Supreme Court Limits SEC’s Use of In-House Administrative Proceedings

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Legal Update

On June 27, 2024, the Supreme Court ruled in Securities and Exchange Commission v. Jarkesy that the Seventh Amendment prohibited the Securities and Exchange Commission from seeking civil penalties for securities fraud in administrative proceedings, rather than before a jury in federal district court. Jarkesy is a victory for those who have expressed frustration with the SEC’s administrative proceedings. Defendants in such proceedings are entitled to less discovery than in federal court, enjoy fewer protections from the rules of evidence and less public transparency, and must contend with administrative law judges who, according to some, are biased in favor of the agency. In addition, Jarkesy calls into question the constitutionality of a wide swathe of proceedings before federal administrative agencies.

In 2013, the SEC initiated an enforcement action against George Jarkesy, Jr. and Patriot28, LLC, an investment adviser under his control, alleging violations of the antifraud provisions of the federal securities laws. The SEC chose to adjudicate the matter in an administrative proceeding instead of in federal court. In that proceeding, the SEC disclosed the equivalent of 15 to 25 million pages of information collected during its investigation and gave Mr. Jarkesy only 10 months to prepare for his hearing. An administrative law judge found violations of the securities laws, and the SEC agreed, issuing a final order nearly six years later.[1] Among other remedies, the SEC imposed a civil penalty of $300,000. On appeal, the Fifth Circuit vacated the SEC’s order, finding that the agency proceedings violated the Seventh Amendment by depriving the respondents of their right to proceed in federal court before a jury and also ruling in Mr. Jarkesy’s favor on two other constitutional grounds.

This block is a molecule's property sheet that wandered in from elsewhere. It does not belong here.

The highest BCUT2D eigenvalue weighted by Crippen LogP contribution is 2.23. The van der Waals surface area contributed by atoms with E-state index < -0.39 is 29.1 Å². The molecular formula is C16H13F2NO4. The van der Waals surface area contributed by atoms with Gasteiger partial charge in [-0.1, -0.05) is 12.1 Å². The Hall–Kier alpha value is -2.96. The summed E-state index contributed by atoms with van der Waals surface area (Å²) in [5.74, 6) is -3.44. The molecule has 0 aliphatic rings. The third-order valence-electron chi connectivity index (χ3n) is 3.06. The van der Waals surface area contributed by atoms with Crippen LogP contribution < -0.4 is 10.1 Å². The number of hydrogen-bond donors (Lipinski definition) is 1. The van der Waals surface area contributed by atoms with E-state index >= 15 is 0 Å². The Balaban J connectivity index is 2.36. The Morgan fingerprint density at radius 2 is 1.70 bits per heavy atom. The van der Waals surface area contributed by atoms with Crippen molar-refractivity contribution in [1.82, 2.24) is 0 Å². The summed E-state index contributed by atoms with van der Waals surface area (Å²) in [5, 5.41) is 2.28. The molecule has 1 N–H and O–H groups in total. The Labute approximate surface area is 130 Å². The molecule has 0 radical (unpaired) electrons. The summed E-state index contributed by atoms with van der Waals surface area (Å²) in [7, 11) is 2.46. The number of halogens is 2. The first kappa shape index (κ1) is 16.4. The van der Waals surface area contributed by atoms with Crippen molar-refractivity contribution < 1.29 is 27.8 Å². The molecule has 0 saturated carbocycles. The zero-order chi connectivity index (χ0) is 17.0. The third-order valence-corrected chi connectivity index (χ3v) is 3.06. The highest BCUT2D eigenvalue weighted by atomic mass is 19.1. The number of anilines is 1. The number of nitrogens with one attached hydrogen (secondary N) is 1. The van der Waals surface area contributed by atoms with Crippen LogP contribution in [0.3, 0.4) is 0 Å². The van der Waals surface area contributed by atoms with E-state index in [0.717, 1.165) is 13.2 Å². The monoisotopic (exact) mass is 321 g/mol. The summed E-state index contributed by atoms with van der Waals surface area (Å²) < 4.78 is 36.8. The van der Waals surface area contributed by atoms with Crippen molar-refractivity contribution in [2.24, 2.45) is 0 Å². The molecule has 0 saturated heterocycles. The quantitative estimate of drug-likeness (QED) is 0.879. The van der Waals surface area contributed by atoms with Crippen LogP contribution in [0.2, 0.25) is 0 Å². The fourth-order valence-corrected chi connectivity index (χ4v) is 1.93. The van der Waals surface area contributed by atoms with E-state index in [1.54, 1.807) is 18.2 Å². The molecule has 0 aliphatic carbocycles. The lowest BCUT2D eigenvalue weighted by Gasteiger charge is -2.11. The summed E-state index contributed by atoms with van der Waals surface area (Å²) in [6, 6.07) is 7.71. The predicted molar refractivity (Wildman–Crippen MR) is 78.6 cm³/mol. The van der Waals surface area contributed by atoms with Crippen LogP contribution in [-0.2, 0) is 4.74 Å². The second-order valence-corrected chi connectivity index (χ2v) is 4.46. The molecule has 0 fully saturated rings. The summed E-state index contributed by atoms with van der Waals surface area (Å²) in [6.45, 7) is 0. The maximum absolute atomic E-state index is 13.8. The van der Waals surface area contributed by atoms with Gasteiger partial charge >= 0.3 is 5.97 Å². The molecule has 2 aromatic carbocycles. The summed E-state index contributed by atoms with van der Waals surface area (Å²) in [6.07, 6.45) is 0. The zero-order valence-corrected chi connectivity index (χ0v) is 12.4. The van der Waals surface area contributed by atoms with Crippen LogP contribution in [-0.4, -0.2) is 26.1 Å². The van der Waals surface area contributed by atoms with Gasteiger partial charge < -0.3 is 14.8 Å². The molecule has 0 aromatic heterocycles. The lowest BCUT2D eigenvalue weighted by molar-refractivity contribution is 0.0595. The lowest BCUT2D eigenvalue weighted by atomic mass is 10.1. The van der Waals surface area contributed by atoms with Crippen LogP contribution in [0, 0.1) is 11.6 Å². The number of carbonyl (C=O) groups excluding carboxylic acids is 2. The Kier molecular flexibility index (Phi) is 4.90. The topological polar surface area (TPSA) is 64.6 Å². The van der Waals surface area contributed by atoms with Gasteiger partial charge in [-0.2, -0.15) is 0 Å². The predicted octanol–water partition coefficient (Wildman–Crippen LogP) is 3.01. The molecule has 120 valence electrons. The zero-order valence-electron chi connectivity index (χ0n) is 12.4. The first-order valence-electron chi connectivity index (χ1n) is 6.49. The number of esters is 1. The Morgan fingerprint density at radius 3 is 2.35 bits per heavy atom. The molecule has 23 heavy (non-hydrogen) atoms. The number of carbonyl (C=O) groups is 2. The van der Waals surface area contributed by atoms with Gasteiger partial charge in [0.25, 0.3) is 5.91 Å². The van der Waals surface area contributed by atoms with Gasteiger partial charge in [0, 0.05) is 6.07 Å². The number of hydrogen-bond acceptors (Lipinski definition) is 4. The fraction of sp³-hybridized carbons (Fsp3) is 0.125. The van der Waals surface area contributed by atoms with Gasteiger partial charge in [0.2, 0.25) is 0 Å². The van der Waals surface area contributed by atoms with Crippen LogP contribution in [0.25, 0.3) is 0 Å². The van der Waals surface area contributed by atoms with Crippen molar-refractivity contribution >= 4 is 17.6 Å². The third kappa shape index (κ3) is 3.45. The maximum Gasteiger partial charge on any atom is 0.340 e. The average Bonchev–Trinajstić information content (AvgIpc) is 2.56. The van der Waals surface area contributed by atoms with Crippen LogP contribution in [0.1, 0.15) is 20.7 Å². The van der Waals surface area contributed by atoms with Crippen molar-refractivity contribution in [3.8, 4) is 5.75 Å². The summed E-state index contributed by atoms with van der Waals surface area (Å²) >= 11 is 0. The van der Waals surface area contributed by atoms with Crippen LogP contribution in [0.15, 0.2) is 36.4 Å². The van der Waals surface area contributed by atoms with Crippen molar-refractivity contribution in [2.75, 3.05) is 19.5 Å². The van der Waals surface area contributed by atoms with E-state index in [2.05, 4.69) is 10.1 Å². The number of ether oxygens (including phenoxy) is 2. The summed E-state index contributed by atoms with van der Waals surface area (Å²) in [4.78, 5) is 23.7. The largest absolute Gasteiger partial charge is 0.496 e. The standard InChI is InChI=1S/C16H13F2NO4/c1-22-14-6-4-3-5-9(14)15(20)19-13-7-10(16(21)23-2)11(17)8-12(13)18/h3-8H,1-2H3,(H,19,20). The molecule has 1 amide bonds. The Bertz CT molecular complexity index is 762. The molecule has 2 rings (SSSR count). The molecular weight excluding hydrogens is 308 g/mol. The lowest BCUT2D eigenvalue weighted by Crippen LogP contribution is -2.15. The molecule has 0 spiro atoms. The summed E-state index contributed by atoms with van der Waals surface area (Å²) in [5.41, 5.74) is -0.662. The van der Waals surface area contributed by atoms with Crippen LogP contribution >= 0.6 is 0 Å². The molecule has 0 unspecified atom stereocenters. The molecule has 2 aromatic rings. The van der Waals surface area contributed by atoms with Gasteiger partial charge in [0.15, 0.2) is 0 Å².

The Supreme Court held that the proceeding implicated the Seventh Amendment right to a trial by jury. The holding relied on the nature of the civil penalties sought, which the Court found were designed to punish and deter misconduct in contrast to a purely remedial purpose. The Court noted that several factors for civil money penalties “concern culpability, deterrence, and recidivism.” The Court also relied on the “close relationship” between the federal causes of action and common law fraud. The Court next held that the “public rights” exception to the Seventh Amendment did not allow for administrative adjudication. The Court identified several areas of public rights which could be adjudicated before agencies: the collection of revenue, immigration, the assessment of tariffs, relations with Indian tribes, the administration of public lands and the granting of public benefits—all essentially “governmental prerogatives.” Because the SEC proceeding did not fall into any of those categories, the Seventh Amendment required federal court proceedings with a jury. The Court affirmed without reaching the two additional constitutional problems identified by the Fifth Circuit: that the SEC’s discretion to bring the case within the agency violated the nondelegation doctrine, and that a for-cause restriction on the administrative law judge’s removal violated Article II and the separation of powers.

In dissent, Justice Sotomayor argued that the Court had long allowed claims seeking civil penalties to be assigned to administrative agencies for initial adjudication. The dissent urged a far broader application of the public rights doctrine. The dissenting opinion predicted that “the constitutionality of hundreds of statutes may now be in peril, and dozens of agencies could be stripped of their power to enforce laws enacted by Congress.”

On its face, Jarkesy says only that the SEC must seek civil penalties for fraud in federal court, rather than in administrative proceedings. The opinion does not preclude the SEC from using agency proceedings to pursue non-fraud claims or seek equitable remedies, such as industry bars. However, respondents in a variety of administrative proceedings will likely argue that Jarkesy entitles them to a federal court proceeding before a jury. The Court’s reasoning could be extended to proceedings in other agencies and other types of proceedings before the SEC, especially in the wake of the Court’s acknowledgement that its “opinions governing the public rights exception have not always spoken in precise terms.” It remains to be seen whether Jarkesy truly jeopardized the enforcement of hundreds of statutes in dozens of federal administrative agencies. But regardless of its eventual reach, the decision will have consequences far beyond the narrow context in which it was decided.

[1] Hunton Andrews Kurth LLP represented Mr. Jarkesy and Patriot28 in an earlier challenge to the SEC proceedings in the United States District Court for the District of Columbia.

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